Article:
Title: The Judge
Director: David Dobkin
Major Players: Robert Downey Jnr, Robert Duvall, Billy Bob Thornton
Out Of Five: 3
The Judge created something of a buzz when it was picked as the opener for last month’s Toronto Film Festival. Its People’s Choice Award – there’s no official jury – has something of a track record when it comes to picking Oscar winners. Think The King’s Speech, Slumdog and 12 Years A Slave, all past winners. And with The Imitation Game taking this year’s trophy, the prospects for this family drama wrapped around a detective story don’t look terribly promising.
Hot-shot lawyer Hank Palmer (Robert Downey Jnr) is a big success in Chicago, but has to return to his small home town when his mother dies. He’s not been back for years and his relationship with his father, the local judge (Robert Duvall), is strained to say the least, nor does he get on very well with either of his brothers. With the funeral over, he’s about to leave when his father is involved in a car accident, which kills a man. And the evidence starts to point to the judge having done it deliberately.
As a portrait of a dysfunctional family, despite all their advantages, the film works well and much of that is down to the cast. The reason behind the constantly simmering animosity between father and son is held back until half way through the film, as is the resentment between Hank and his older brother, Glen (Vincent D’Onofrio) – and it’s nothing to do with sibling rivalry. Although the three sons – there is a third, Dale (Jeremy Strong) – are so different that they look implausible. There’s no similarity in features, characters or build, either with each other or their parents. All you have to do is look at the blubbery D’Onofrio and the trim Downey Jnr.
The barriers between father and son do start to break down, but it’s a gradual process and the film takes the realistic stance of showing the relationship taking one step forward and two steps back. And that means – thankfully – no idyllic reconciliation. It emerges that the judge is hiding a health secret and it’s when Hank gives his dad some much needed support that they edge towards some form of mutual understanding and the scenes are nicely acted without a hint of mawkishness. Although normal service between the bickering pair is resumed quickly afterwards!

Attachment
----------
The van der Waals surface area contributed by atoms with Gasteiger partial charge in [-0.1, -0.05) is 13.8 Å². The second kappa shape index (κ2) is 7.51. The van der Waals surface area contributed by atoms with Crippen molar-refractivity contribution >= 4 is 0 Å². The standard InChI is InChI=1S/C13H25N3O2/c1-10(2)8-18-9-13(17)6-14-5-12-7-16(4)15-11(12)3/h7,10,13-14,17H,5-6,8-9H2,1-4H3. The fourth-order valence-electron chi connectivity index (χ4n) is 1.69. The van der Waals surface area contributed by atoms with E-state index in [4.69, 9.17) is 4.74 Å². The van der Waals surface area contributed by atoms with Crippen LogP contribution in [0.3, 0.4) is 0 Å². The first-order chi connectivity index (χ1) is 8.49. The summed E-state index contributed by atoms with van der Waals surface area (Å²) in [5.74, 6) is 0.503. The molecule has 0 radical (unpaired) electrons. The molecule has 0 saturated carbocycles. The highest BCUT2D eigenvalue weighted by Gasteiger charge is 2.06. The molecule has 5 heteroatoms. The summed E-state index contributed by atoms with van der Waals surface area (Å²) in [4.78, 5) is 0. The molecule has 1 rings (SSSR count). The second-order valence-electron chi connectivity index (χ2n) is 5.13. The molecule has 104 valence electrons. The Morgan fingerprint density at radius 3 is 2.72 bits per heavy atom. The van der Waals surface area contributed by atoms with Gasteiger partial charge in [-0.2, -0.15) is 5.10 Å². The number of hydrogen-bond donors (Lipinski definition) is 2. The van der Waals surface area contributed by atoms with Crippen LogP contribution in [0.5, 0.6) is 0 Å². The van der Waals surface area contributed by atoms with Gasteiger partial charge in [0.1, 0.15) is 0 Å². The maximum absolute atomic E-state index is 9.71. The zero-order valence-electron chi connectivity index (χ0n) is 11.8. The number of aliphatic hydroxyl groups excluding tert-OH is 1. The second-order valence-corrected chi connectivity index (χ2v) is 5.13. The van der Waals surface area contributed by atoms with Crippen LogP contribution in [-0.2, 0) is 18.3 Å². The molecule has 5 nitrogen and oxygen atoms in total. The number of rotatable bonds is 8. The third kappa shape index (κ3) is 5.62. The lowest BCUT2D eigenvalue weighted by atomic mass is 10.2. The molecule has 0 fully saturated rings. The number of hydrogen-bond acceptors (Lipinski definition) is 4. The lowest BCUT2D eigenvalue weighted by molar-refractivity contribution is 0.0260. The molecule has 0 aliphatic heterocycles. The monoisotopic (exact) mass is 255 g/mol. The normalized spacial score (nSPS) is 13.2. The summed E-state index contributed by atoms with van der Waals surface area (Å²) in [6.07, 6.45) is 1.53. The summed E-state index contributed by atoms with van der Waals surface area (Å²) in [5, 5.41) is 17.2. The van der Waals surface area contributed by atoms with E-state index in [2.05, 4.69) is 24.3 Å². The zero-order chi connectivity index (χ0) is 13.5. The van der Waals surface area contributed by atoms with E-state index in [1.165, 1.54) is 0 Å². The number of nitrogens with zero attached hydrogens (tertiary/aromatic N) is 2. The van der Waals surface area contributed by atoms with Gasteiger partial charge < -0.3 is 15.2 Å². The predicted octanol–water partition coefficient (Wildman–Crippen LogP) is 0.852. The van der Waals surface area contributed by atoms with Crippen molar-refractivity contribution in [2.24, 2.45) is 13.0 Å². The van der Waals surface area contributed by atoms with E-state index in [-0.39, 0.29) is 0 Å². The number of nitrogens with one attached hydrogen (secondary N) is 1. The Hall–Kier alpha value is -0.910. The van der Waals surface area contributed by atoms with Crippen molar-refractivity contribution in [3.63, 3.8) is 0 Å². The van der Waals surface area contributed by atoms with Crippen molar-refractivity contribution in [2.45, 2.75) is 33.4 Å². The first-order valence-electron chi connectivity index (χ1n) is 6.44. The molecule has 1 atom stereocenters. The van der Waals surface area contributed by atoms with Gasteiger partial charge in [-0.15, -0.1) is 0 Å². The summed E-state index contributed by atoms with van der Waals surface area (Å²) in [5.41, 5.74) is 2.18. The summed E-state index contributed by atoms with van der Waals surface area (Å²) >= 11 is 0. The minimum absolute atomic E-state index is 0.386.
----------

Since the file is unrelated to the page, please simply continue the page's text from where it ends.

The classy cast brings plenty of conviction to the story. Jeremy Strong’s Dale is an especially nice piece of acting, but Billy Bob Thornton is woefully under-used as the prosecution attorney at the father’s court case. He shows every sign of being interesting, eccentric even, but it sadly all comes to nothing. Vera Farmiga doesn’t have much to do either, apart from provide some love interest as the girl Downey Jnr left behind. And, for much of the film, he thinks he left something else behind as well, which is a credibility-stretching distraction.
The film’s big problem, though, is that it’s way, way too long at nearly two and a half hours. It simply doesn’t need it. The final scenes of the film are dreadfully drawn out so you really do find yourself thinking “get on with it!” In fact, it’s questionable whether or not the film needs to continue for very long much beyond the verdict in the court case. But continue it does – almost to the point of self-indulgence.
Somewhere underneath this sprawling epic-length – but not epic in content – film is a good story about family relationships struggling to get out. Failing that, the makers should’ve kept the length but gone down the TV route instead: it would be spot on as a two part mini-series.
The Judge is released in cinemas around the UK on Friday, 17 October.